This means the summing filter FF' will gate the position error voltage but attenuate the mechanical noise by a second-order low-pass filter centered at wo.

Condition of summing filter, using the above Equ. I and as implemented per the block diagram ##EQU8## If we select

N1 /N2 =Q

N1 /N3 =Kx KE Ki/W.sbsb.oKM 

The previous equation reduces to ##EQU9##

Implementing FIGS. 3, 4

The (very general) technique indicated in FIG. 3 will be seen as, essentially, merely requiring that a time-variable quantity Xi (like position-error signal) that has an undue "noise component" (e.g., because of the way that signal is generated and/or the way it is detected) be coupled to a "summing filter" arrangement FF--i.e., to a "second order low pass" filter stage F3 along with its time-differentiated version (e.g., via a differentiator stage D coupled to a pair of "second order" filters connected in parallel--cf1, a band-pass type; F2 a low-pass type)--with all filter outputs coupled to summing means Sm whereby to provide the desired "low-noise" version Xo of this quantity (these filters and summing means comprising the "summing filter" FF).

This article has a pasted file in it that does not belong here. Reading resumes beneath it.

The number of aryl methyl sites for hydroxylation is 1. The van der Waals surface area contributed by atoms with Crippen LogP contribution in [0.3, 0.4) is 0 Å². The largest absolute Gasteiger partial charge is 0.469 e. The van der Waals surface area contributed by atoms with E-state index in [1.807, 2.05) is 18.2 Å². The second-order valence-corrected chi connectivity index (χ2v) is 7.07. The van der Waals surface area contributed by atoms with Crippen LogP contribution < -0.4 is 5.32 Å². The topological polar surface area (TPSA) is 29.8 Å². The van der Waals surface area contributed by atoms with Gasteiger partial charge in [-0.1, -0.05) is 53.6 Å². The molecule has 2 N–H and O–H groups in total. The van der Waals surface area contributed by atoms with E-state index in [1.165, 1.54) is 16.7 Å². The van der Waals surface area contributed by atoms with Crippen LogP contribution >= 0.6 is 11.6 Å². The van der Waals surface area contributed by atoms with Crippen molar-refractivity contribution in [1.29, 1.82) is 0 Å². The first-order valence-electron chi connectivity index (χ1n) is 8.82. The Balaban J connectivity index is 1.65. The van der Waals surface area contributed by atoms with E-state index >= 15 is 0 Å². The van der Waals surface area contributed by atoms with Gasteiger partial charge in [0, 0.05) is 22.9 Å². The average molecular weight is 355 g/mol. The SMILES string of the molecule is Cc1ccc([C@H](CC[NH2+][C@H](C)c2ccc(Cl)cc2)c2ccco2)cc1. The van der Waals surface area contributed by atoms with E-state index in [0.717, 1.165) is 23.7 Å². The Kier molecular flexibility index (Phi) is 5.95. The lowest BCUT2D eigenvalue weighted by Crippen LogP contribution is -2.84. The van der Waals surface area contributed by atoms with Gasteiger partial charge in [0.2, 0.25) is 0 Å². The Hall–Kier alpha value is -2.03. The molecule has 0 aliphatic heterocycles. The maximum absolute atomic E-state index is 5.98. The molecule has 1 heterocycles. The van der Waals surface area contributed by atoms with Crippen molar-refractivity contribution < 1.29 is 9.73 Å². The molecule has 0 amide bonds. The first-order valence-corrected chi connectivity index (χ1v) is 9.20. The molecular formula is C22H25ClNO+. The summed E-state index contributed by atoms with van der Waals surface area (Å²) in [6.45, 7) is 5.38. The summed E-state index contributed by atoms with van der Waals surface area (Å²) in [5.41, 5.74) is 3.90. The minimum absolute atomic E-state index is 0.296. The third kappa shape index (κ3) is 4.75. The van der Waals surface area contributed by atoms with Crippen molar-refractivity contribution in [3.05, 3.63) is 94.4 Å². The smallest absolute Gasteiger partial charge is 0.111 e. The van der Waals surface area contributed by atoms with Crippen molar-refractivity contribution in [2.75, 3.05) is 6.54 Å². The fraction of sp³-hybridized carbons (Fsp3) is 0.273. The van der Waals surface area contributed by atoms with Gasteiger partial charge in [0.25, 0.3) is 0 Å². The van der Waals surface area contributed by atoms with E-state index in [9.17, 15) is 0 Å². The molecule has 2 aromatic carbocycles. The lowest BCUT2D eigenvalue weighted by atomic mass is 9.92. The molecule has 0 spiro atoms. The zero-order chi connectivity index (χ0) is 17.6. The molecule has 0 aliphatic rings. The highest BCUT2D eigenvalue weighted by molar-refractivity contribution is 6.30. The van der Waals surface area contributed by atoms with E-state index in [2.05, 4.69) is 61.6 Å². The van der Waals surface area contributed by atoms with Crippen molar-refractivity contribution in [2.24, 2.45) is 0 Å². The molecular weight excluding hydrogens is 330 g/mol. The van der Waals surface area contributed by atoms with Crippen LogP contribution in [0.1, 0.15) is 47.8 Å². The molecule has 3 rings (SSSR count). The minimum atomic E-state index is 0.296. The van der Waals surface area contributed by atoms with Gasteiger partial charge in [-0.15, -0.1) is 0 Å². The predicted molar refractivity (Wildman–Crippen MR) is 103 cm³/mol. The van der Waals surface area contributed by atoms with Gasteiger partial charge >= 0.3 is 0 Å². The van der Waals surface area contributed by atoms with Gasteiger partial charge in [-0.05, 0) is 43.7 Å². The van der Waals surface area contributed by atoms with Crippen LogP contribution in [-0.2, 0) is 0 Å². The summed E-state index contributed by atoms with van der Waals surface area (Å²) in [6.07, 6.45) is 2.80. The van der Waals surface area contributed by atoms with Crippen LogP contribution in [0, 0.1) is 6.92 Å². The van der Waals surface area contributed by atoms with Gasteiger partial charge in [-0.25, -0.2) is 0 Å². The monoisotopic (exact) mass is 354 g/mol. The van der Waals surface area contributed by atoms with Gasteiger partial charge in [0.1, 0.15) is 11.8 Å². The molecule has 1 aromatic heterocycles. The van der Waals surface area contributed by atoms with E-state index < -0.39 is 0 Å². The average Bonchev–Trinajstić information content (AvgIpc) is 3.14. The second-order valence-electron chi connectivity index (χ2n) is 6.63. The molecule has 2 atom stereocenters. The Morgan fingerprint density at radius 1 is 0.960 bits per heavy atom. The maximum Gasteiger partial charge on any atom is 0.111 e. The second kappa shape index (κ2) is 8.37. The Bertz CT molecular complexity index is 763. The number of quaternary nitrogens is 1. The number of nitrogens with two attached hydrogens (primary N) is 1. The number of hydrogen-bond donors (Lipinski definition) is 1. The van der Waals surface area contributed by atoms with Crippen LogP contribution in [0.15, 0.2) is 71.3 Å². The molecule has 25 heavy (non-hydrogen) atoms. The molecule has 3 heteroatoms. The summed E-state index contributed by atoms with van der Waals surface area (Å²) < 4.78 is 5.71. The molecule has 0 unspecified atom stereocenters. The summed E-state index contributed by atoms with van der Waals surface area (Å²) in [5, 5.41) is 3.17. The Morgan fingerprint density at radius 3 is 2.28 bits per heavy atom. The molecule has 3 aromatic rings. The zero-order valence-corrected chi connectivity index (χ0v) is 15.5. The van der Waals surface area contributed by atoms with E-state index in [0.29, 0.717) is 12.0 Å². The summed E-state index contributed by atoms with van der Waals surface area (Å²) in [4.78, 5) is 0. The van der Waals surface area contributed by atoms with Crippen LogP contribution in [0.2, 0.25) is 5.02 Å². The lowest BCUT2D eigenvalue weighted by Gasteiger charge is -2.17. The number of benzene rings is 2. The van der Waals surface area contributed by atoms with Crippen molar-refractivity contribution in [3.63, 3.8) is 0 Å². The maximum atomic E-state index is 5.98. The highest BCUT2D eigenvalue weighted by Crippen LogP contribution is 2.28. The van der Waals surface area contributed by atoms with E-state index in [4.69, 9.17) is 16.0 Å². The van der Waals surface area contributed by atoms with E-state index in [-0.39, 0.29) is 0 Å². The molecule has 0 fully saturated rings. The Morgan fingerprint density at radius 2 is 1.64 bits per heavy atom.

Workers will recognize that, while such "second order" filters are known as such (e.g., the electrical circuit version), the indicated arrangement thereof as the taught "Summing Filter" array is novel and advantageous for many applications.

For instance, workers in the communication arts will appreciate how one may thusly remove (or at least reduce) the noise component of many sorts of time-varying, noise-bearing signals--by passing them through a like "second order low-pass" filter stage; and applying their time-derivative to both a "second order low pass" filter stage and also, in parallel, to a "second order band-pass" filter stage (such circuits are known in the art; e.g., one may construct such of discrete components, or use integrated circuit means); one need only specify the value of frequency wo and "inverse damping-factor Q--then summing all filter outputs.